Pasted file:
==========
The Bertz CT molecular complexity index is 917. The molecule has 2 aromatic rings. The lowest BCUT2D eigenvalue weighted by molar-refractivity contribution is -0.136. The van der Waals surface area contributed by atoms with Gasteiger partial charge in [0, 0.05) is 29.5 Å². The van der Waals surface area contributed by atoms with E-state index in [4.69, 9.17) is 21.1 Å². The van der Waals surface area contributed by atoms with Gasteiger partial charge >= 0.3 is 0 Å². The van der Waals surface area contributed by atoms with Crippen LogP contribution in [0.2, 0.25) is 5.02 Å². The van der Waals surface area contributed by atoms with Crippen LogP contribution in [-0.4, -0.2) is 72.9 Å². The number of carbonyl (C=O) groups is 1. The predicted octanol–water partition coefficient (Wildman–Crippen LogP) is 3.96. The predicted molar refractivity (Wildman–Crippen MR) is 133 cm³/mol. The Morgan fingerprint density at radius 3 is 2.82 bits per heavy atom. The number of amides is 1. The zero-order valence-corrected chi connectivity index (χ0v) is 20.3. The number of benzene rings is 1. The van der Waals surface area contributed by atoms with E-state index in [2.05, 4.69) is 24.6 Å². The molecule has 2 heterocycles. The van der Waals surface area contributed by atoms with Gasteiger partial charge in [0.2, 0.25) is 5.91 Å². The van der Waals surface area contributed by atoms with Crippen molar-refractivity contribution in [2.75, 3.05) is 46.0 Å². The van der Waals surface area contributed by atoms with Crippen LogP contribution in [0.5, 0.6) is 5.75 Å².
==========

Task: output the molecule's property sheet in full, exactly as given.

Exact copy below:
The Bertz CT molecular complexity index is 917. The molecule has 2 aromatic rings. The lowest BCUT2D eigenvalue weighted by molar-refractivity contribution is -0.136. The van der Waals surface area contributed by atoms with Gasteiger partial charge in [0, 0.05) is 29.5 Å². The van der Waals surface area contributed by atoms with E-state index in [4.69, 9.17) is 21.1 Å². The van der Waals surface area contributed by atoms with Gasteiger partial charge >= 0.3 is 0 Å². The van der Waals surface area contributed by atoms with Crippen LogP contribution in [0.2, 0.25) is 5.02 Å². The van der Waals surface area contributed by atoms with Crippen LogP contribution in [-0.4, -0.2) is 72.9 Å². The number of carbonyl (C=O) groups is 1. The predicted octanol–water partition coefficient (Wildman–Crippen LogP) is 3.96. The predicted molar refractivity (Wildman–Crippen MR) is 133 cm³/mol. The Morgan fingerprint density at radius 3 is 2.82 bits per heavy atom. The number of amides is 1. The zero-order valence-corrected chi connectivity index (χ0v) is 20.3. The number of benzene rings is 1. The van der Waals surface area contributed by atoms with E-state index in [2.05, 4.69) is 24.6 Å². The molecule has 2 heterocycles. The van der Waals surface area contributed by atoms with Gasteiger partial charge in [0.2, 0.25) is 5.91 Å². The van der Waals surface area contributed by atoms with Crippen molar-refractivity contribution in [2.75, 3.05) is 46.0 Å². The van der Waals surface area contributed by atoms with Crippen LogP contribution in [0.5, 0.6) is 5.75 Å².